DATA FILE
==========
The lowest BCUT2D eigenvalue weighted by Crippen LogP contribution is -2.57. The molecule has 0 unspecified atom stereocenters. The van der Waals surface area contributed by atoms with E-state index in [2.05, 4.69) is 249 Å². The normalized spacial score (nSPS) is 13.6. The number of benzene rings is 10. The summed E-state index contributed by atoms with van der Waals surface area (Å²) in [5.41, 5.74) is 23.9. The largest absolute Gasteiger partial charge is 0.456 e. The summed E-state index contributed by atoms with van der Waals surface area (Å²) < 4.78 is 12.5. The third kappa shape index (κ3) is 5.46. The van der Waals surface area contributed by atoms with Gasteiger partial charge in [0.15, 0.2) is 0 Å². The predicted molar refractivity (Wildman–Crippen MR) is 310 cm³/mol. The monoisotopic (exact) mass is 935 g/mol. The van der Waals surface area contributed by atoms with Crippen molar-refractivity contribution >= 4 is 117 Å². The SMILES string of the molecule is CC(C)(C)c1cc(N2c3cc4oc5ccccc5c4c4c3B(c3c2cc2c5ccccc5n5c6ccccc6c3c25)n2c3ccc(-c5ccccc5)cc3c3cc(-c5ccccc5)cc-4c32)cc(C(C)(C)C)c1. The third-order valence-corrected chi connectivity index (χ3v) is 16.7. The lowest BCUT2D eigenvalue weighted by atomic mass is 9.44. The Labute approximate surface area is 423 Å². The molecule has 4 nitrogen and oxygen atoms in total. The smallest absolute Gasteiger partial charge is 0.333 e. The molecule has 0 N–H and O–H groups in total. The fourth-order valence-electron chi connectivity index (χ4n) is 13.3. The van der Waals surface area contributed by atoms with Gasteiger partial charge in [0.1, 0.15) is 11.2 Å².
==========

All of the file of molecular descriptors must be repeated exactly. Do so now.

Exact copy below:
The lowest BCUT2D eigenvalue weighted by Crippen LogP contribution is -2.57. The molecule has 0 unspecified atom stereocenters. The van der Waals surface area contributed by atoms with E-state index in [2.05, 4.69) is 249 Å². The normalized spacial score (nSPS) is 13.6. The number of benzene rings is 10. The summed E-state index contributed by atoms with van der Waals surface area (Å²) in [5.41, 5.74) is 23.9. The largest absolute Gasteiger partial charge is 0.456 e. The summed E-state index contributed by atoms with van der Waals surface area (Å²) < 4.78 is 12.5. The third kappa shape index (κ3) is 5.46. The van der Waals surface area contributed by atoms with Gasteiger partial charge in [0.15, 0.2) is 0 Å². The predicted molar refractivity (Wildman–Crippen MR) is 310 cm³/mol. The monoisotopic (exact) mass is 935 g/mol. The van der Waals surface area contributed by atoms with Crippen molar-refractivity contribution >= 4 is 117 Å². The SMILES string of the molecule is CC(C)(C)c1cc(N2c3cc4oc5ccccc5c4c4c3B(c3c2cc2c5ccccc5n5c6ccccc6c3c25)n2c3ccc(-c5ccccc5)cc3c3cc(-c5ccccc5)cc-4c32)cc(C(C)(C)C)c1. The third-order valence-corrected chi connectivity index (χ3v) is 16.7. The lowest BCUT2D eigenvalue weighted by atomic mass is 9.44. The Labute approximate surface area is 423 Å². The molecule has 4 nitrogen and oxygen atoms in total. The smallest absolute Gasteiger partial charge is 0.333 e. The molecule has 0 N–H and O–H groups in total. The fourth-order valence-electron chi connectivity index (χ4n) is 13.3. The van der Waals surface area contributed by atoms with Gasteiger partial charge in [0.1, 0.15) is 11.2 Å².